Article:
Book One
Chapter I. Despair and Interest

They stood upon the roof of a London boarding-house in the neighborhood of Russell Square--one of those grim shelters, the refuge of Transatlantic curiosity and British penury. The girl --she represented the former race was leaning against the frail palisading, with gloomy expression and eyes set as though in fixed contemplation of the uninspiring panorama. The young man --unmistakably, uncompromisingly English--stood with his back to the chimney a few feet away, watching his companion. The silence between them was as yet unbroken, had lasted, indeed, since she had stolen away from the shabby drawingroom below, where a florid lady with a raucous voice had been shouting a music-hall ditty. Close upon her heels, but without speech of any sort, he had followed. They were almost strangers, except for the occasional word or two of greeting which the etiquette of the establishment demanded. Yet she had accepted his espionage without any protest of word or look. He had followed her with a very definite object. Had she surmised it, he wondered? She had not turned her head or vouchsafed even a single question or remark to him since he had pushed his way through the trap-door almost at her heels and stepped out on to the leads. Yet it seemed to him that she must guess.

Below them, what seemed to be the phantasm of a painted city, a wilderness of housetops, of smoke-wreathed spires and chimneys, stretched away to a murky, blood-red horizon. Even as they stood there, a deeper color stained the sky, an angry sun began to sink into the piled up masses of thick, vaporous clouds. The girl watched with an air of sullen yet absorbed interest. Her companion's eyes were still fixed wholly and critically upon her. Who was she, he wondered? Why had she left her own country to come to a city where she seemed to have no friends, no manner of interest? In that caravansary of the world's stricken ones she had been an almost unnoticed figure, silent, indisposed for conversation, not in any obvious manner attractive. Her clothes, notwithstanding their air of having come from a first-class dressmaker, were shabby and out of fashion, their extreme neatness in itself pathetic. She was thin, yet not without a certain buoyant lightness of movement always at variance with her tired eyes, her ceaseless air of dejection. And withal she was a rebel. It was written in her attitude, it was evident in her lowering, militant expression, the smouldering fire in her eyes proclaimed it. Her long, rather narrow face was gripped between her hands; her elbows rested upon the brick parapet. She gazed at that world of blood-red mists, of unshapely, grotesque buildings, of strange, tawdry colors; she listened to the medley of sounds--crude, shrill, insistent, something like the groaning of a world stripped naked--and she had all the time the air of one who hates the thing she looks upon.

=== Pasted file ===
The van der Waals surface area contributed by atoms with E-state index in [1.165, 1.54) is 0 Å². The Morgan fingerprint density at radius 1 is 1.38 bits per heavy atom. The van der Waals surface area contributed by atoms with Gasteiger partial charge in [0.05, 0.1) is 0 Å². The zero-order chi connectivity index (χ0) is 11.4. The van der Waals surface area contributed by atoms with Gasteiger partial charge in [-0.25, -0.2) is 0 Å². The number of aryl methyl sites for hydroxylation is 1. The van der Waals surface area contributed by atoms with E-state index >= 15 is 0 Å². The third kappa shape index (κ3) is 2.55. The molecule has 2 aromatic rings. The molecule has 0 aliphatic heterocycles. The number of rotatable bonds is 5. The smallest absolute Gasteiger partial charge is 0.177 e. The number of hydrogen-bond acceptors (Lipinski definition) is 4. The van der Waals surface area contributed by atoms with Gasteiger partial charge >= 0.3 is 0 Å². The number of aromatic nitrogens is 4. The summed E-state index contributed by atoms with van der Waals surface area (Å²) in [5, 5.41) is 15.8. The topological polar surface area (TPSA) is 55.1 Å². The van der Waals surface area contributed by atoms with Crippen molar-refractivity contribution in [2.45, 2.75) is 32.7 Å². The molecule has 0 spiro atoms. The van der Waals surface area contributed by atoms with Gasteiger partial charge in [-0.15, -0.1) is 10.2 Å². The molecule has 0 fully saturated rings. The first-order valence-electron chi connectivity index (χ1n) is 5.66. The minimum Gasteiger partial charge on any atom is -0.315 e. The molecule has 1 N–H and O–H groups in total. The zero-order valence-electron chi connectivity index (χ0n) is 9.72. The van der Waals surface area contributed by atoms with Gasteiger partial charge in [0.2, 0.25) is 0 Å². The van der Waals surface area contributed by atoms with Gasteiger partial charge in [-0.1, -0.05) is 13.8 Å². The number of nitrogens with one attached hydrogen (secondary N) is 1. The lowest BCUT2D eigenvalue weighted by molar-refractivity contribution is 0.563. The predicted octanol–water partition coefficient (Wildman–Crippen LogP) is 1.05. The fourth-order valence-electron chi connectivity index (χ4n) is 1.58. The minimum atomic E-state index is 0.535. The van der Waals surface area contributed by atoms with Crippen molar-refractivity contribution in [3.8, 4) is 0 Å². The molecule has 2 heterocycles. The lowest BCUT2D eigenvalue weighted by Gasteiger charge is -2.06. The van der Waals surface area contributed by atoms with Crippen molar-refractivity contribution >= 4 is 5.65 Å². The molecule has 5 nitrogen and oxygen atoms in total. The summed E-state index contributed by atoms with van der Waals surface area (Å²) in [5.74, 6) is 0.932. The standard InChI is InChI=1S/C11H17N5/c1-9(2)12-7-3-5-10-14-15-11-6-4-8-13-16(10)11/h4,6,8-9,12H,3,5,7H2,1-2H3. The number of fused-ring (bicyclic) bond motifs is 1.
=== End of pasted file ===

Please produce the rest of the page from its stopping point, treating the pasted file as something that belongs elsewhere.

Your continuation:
Tavernake, whose curiosity concerning his companion remained unappeased, decided that the moment for speech had arrived. He took a step forward upon the soft, pulpy leads. Even then he hesitated before he finally committed himself. About his appearance little was remarkable save the general air of determination which gave character to his undistinguished features. He was something above the medium height, broad-set, and with rather more thick black hair than he knew how to arrange advantageously. He wore a shirt which was somewhat frayed, and an indifferent tie; his boots were heavy and clumsy; he wore also a suit of ready-made clothes with the air of one who knew that they were ready-made and was satisfied with them. People of a nervous or sensitive disposition would, without doubt, have found him irritating but for a certain nameless gift--an almost Napoleonic concentration upon the things of the passing moment, which was in itself impressive and which somehow disarmed criticism.

"About that bracelet!" he said at last.

She moved her head and looked at him. A young man of less assurance would have turned and fled. Not so Tavernake. Once sure of his ground he was immovable. There was murder in her eyes but he was not even disturbed.

"I saw you take it from the little table by the piano, you know," he continued. "It was rather a rash thing to do. Mrs. Fitzgerald was looking for it before I reached the stairs. I expect she has called the police in by now."

Slowly her hand stole into the depths of her pocket and emerged. Something flashed for a moment high over her head. The young man caught her wrist just in time, caught it in a veritable grip of iron. Then, indeed, the evil fires flashed from her eyes, her teeth gleamed white, her bosom rose and fell in a storm of angry, unuttered sobs. She was dry-eyed and still speechless, but for all that she was a tigress. A strangely-cut silhouette they formed there upon the housetops, with a background of empty sky, their feet sinking in the warm leads.